constraints and opportunities and therefore is in a best position to set the objectives of what they
intend to do with the education sector.

Firstly, the provinces would have to focus on the public schools. The issues are well documented
absenteeism in teachers, lack of incentives for the parents to send their children to school, lack
of facilities, laboratories and most importantly the collapsed monitoring and evaluation systems.
Perhaps the greatest priority is to ensure that there are enough teachers and that they are well
trained. Teacher training has faced stiff resistance in the past. Punjab tried to do it a few years
ago and met with strikes by the teachers. Incetivising teachers therefore would be a priority in
this policy domain.

Secondly, the growth of private schools also indicates that there is a robust supply of educational
facilities in the country. The World Bank led Learning and Educational Achievement in Punjab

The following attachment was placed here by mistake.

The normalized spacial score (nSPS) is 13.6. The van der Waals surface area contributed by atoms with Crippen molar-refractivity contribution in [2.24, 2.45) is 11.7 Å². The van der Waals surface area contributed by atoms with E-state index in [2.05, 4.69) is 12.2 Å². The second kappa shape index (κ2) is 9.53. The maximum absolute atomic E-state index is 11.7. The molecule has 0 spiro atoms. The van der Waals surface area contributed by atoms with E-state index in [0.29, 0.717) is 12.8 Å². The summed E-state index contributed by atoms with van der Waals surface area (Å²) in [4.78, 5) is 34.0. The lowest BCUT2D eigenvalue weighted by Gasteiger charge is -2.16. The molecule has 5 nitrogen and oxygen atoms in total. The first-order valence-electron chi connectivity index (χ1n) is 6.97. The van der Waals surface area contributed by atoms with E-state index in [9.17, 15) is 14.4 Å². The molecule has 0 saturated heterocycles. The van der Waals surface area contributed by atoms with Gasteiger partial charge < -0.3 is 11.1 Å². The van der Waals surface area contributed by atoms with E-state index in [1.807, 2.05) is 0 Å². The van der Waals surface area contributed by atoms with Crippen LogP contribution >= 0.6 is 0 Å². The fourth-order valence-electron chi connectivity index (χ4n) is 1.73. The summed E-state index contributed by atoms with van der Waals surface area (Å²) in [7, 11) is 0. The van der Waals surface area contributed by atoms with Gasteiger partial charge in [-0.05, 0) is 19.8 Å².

Schools (Leaps) study shows that between 2000 and 2005, the number of private schools
increased from 32,000 to 47,000. A significant conclusion was that by the end of 2005, one in
every three enrolled children at the primary level was studying in a private school.

Given that the Leaps report is already dated, the numbers may have increased. This has serious
implications for policy at the provincial levels. Provincial governments must also become
regulators now, set the standards and provide information to the parents on the quality of
schooling available.
Also, correction of imbalances in terms of coverage can also be handled by the state by
incentivising setting up of private schools in areas where educational facilities are lacking.

Thirdly, the most critical area pertains to the textbooks and the curricula that are being used.